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Black People’s Unprecedented Political Power Won This Election

By November 12, 2020Editors' Choice
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By Jessica Byrd, The Root

For months, I’ve been anxious, yet hopeful. Despite all of what we faced this year from the pandemic to the economic crisis to racial violence, I held onto my faith in Black movement.

We’re building a future where every Black person can live free with the resources they need to thrive, not simply survive. To do that, we believe we must contest for power everywhere.

And Black people did that. From Philly to Atlanta to Detroit, Black people defeated Trump and pushed back against white supremacy. We proved that the majority of people in this nation support our struggle for Black lives and oppose hate, bigotry and indifference.

We showed up despite the chaos and crisis of this year: a global pandemic that claimed over 235,000 lives, an economic crisis that cost tens of millions of jobs and renewed violence against Black bodies from George Floyd to Breonna Taylor to Tony McDade to Dominique Fells.

For years, Black movement has mobilized to build Black political power and defend Black lives. Millions of us voted to condemn racial terror and tyranny by the Trump Administration and its supporters. We voted in the face of the same electoral suppression Black people have experienced for decades, even after the passage of the 1965 Voting Rights Act which Black movement struggled and gave their lives for.

This election season, we built unprecedented Black political power.

In Florida, Dream Defenders Fight PAC mobilized young people of color to vote, phone banking hundreds of voters a day while creating and distributing voter guides. Young people voted in record numbers this election season.

In Madison, Wis., Freedom Action trained over 100 election defenders, giving out backpacks and school supplies to support young people to both prepare for school and prepare to vote.

In St. Louis, Action St. Louis and Movement for Black Lives Freedom Fall organizing fellows knocked on over 50,000 doors to boost voter turnout, providing breakfast and lunch to around 8,000 people on Election Day. They supplied masks and hand sanitizer to keep voters safe.

These organizing efforts paid off: Black progressive leaders won at the ballot all across the country including Black women, trans and non-binary leaders. Bold progressive ideas prevailed. We got back in the ring with Donald Trump, and we won.

In Missouri, longtime community organizer Cori Bush became the state’s first Black congresswoman. In Minnesota, Rep. Ilhan Omar was re-elected by a wide margin and in Oklahoma, Mauree Turner became one of the first non-binary elected officials in the nation and the first Muslim to be elected to the state’s legislature.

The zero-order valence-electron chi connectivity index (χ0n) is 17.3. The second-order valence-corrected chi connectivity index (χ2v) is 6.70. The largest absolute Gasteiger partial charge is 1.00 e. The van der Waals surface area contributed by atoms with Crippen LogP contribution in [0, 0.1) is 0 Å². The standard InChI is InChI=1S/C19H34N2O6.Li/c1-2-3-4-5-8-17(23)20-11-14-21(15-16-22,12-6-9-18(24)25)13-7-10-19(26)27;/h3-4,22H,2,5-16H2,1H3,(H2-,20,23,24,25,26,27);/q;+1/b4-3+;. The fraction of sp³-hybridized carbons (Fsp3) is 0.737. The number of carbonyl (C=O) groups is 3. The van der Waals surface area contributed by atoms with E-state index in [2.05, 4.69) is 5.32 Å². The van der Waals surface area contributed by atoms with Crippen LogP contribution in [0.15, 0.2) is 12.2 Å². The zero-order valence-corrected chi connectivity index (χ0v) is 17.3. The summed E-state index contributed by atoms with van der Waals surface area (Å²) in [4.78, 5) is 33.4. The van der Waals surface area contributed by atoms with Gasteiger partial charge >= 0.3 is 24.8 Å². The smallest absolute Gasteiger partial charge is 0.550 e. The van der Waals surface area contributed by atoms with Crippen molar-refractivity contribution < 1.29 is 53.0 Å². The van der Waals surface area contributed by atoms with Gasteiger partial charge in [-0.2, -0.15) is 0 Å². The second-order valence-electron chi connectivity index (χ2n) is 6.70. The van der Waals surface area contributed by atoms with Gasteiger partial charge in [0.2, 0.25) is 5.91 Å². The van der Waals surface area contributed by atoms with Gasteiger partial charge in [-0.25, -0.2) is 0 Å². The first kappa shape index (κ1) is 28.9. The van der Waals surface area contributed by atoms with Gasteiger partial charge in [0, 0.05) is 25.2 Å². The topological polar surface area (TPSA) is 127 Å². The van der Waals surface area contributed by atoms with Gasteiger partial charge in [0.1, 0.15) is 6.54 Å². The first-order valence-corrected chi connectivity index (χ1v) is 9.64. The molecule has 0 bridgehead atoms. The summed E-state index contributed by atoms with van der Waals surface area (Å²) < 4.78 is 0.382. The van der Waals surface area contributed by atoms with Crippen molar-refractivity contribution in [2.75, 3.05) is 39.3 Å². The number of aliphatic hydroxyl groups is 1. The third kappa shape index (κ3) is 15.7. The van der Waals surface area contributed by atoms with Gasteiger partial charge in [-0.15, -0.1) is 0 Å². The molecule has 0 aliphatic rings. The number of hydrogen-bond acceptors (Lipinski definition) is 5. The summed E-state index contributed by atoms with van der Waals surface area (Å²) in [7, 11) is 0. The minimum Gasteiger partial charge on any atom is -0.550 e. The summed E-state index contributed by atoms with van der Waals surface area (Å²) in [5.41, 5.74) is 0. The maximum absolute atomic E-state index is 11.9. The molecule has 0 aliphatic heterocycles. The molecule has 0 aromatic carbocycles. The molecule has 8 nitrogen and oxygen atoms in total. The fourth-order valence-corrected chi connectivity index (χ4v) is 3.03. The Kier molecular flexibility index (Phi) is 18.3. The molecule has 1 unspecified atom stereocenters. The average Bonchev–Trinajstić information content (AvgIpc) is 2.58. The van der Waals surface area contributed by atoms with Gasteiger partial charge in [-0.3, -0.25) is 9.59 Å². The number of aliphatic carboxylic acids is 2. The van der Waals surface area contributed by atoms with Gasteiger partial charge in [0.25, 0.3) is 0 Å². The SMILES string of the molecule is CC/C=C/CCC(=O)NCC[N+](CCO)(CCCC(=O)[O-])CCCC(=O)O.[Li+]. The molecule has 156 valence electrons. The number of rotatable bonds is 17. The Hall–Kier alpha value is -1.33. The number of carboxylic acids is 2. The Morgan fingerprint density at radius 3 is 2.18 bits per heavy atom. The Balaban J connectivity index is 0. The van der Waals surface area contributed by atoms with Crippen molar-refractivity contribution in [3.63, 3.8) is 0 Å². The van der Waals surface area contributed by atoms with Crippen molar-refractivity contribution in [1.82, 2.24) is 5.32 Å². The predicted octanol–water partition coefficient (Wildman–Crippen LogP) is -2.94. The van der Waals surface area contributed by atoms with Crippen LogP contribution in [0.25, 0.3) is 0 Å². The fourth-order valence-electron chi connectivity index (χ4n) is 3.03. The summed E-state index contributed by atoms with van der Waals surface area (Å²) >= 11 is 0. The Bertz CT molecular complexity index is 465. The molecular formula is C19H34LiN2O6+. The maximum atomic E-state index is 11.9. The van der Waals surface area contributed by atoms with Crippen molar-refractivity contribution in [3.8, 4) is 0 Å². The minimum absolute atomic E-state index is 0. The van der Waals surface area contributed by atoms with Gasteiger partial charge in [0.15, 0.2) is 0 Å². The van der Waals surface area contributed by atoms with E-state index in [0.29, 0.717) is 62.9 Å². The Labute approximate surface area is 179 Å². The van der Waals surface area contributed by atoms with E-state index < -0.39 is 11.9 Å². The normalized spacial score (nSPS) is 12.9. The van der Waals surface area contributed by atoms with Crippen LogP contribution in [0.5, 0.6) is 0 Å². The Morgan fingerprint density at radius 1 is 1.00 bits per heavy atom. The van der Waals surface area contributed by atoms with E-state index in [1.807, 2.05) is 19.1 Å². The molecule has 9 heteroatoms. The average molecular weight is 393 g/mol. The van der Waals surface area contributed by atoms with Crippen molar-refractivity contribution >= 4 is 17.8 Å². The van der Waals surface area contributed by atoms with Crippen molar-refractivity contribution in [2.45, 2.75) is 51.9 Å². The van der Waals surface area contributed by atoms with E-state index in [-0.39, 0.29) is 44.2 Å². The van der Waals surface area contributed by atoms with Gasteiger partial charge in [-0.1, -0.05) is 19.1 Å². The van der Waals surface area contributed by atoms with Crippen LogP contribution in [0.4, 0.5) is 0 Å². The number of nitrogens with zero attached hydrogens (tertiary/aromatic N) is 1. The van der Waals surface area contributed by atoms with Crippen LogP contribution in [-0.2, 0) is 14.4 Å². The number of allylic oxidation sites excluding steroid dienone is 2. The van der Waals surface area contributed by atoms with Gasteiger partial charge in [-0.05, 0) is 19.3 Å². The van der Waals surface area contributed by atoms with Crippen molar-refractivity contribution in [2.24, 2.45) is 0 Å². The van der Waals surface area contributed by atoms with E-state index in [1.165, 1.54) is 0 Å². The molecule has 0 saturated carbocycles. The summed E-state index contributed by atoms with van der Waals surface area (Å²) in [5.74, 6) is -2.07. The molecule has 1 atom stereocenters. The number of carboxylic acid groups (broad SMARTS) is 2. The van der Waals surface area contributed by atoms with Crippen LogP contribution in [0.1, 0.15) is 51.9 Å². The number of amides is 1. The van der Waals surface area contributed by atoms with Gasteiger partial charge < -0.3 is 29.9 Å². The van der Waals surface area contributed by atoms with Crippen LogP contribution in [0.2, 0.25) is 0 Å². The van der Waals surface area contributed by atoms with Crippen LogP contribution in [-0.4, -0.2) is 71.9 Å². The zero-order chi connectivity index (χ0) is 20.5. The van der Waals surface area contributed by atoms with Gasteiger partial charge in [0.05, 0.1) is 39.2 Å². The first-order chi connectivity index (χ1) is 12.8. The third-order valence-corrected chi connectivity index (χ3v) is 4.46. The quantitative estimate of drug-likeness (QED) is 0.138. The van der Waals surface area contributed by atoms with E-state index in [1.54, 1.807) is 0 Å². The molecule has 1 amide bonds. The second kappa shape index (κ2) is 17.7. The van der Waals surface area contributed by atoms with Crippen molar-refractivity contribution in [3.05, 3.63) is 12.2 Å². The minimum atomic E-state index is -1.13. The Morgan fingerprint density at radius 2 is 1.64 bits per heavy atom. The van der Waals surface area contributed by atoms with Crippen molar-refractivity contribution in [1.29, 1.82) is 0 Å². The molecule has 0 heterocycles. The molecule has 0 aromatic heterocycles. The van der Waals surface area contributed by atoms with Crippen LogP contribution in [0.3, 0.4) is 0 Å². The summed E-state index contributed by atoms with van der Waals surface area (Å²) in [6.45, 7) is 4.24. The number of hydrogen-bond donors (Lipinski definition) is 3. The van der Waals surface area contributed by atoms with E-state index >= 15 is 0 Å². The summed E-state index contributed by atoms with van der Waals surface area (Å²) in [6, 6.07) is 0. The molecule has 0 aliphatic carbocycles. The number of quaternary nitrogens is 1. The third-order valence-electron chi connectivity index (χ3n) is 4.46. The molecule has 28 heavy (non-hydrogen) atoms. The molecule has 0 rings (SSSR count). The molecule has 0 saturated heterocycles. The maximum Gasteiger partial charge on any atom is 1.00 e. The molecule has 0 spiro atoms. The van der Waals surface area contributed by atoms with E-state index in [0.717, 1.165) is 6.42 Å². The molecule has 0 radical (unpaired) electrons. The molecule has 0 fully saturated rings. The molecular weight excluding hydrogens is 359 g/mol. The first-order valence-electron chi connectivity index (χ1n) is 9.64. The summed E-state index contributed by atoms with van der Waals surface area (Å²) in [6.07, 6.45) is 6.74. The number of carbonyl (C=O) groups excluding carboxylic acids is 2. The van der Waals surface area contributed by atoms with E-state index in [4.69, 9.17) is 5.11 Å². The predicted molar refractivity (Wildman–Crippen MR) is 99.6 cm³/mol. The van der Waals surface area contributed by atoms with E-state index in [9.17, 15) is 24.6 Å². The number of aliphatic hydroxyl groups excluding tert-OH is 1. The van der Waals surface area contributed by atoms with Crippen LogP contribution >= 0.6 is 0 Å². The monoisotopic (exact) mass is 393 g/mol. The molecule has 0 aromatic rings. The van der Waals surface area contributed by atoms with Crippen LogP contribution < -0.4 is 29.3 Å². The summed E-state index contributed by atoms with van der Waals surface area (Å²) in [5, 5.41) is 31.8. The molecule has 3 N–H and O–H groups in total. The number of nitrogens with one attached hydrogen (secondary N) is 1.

These organizers and policymakers—all of us—inspire me to fight for electoral justice, a key tenet in our bold vision for Black lives. Electoral Justice requires us to engage with the ballot as a structure, intentionally rigged to maintain white patriarchal capitalist power.

When we engage to right wrongs and build anew, we achieve justice by the ballot box. When we avenge the suffering of our ancestors through legislation that acknowledges and seeks solutions to harm, we seek Electoral Justice. When we build power to transform, not to extract, Electoral Justice becomes imminent.

Amid crisis and chaos, we designed an unapologetic Black national agenda. We launched an updated Vision for Black Lives with a clear call to end the war on Black people. We unveiled historic civil rights legislation: the BREATHE Act will reimagine public safety through divesting in ineffective, racist policing and investing in people and communities.

And we’ve mobilized millions of people all over this country around our vision. This summer, 26 million people marched for Black lives, we co-conspired with over 300 partner organizations and this fall we secured over 150,000 community co-sponsors for the BREATHE Act.

Every organization in the Movement for Black Lives ecosystem met our mandate to defend Black lives by any and all the means necessary. We illustrated our bold vision and told stories of organizers in every region of the United States during the Black National Convention. We have a plan. We have people power. We got us.

We’ve taken our assignments seriously. Movement did this, and no matter what happens next, we will continue our fight, until every Black life matters.

We will keep building Black political power, and showing gratitude to our ancestors by pressing on with our demands for dignity and justice. True power, the power of the people, is right here in our hands. What a time to be alive.

Source: The Root

Jessica Byrd is founding partner, Three Point Strategies, and Co-Organizer, The Electoral Justice Project of the Movement for Black Lives. M4BL is a national network of more than 150 leaders and organizations creating a broad political home for Black people to learn, organize and take action.


About IBW21

IBW21 (The Institute of the Black World 21st Century) is committed to building the capacity of Black communities in the U.S. to work for the social, political, economic and cultural upliftment, the development of the global Black community and an enhanced quality of life for all marginalized people.